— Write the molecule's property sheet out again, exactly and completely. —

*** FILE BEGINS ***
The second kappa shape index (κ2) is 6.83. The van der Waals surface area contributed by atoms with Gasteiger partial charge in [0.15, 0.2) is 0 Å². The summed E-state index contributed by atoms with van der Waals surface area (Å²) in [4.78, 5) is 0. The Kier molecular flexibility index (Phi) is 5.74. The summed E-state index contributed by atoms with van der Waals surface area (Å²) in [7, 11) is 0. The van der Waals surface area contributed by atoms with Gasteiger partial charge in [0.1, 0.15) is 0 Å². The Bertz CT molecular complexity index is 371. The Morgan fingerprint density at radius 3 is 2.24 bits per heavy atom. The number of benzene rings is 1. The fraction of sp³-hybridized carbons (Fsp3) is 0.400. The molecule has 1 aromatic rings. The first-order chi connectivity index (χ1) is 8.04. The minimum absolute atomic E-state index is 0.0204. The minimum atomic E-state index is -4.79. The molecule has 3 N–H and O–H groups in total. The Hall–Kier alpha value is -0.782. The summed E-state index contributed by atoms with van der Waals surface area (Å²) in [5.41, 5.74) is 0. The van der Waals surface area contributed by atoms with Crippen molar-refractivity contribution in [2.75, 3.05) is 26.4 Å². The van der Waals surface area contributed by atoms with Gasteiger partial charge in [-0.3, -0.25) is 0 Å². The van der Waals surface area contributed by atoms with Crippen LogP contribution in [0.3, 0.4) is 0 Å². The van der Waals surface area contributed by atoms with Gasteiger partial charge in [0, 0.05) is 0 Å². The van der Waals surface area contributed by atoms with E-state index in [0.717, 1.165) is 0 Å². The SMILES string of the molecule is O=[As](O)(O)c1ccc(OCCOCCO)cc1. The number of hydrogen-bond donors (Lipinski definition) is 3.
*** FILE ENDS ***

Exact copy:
The second kappa shape index (κ2) is 6.83. The van der Waals surface area contributed by atoms with Gasteiger partial charge in [0.15, 0.2) is 0 Å². The summed E-state index contributed by atoms with van der Waals surface area (Å²) in [4.78, 5) is 0. The Kier molecular flexibility index (Phi) is 5.74. The summed E-state index contributed by atoms with van der Waals surface area (Å²) in [7, 11) is 0. The van der Waals surface area contributed by atoms with Gasteiger partial charge in [0.1, 0.15) is 0 Å². The Bertz CT molecular complexity index is 371. The Morgan fingerprint density at radius 3 is 2.24 bits per heavy atom. The number of benzene rings is 1. The fraction of sp³-hybridized carbons (Fsp3) is 0.400. The molecule has 1 aromatic rings. The first-order chi connectivity index (χ1) is 8.04. The minimum absolute atomic E-state index is 0.0204. The minimum atomic E-state index is -4.79. The molecule has 3 N–H and O–H groups in total. The Hall–Kier alpha value is -0.782. The summed E-state index contributed by atoms with van der Waals surface area (Å²) in [5.41, 5.74) is 0. The van der Waals surface area contributed by atoms with Crippen molar-refractivity contribution in [2.75, 3.05) is 26.4 Å². The van der Waals surface area contributed by atoms with Gasteiger partial charge in [-0.3, -0.25) is 0 Å². The van der Waals surface area contributed by atoms with Crippen LogP contribution in [0.3, 0.4) is 0 Å². The van der Waals surface area contributed by atoms with Gasteiger partial charge in [0, 0.05) is 0 Å². The van der Waals surface area contributed by atoms with E-state index in [0.717, 1.165) is 0 Å². The SMILES string of the molecule is O=[As](O)(O)c1ccc(OCCOCCO)cc1. The number of hydrogen-bond donors (Lipinski definition) is 3.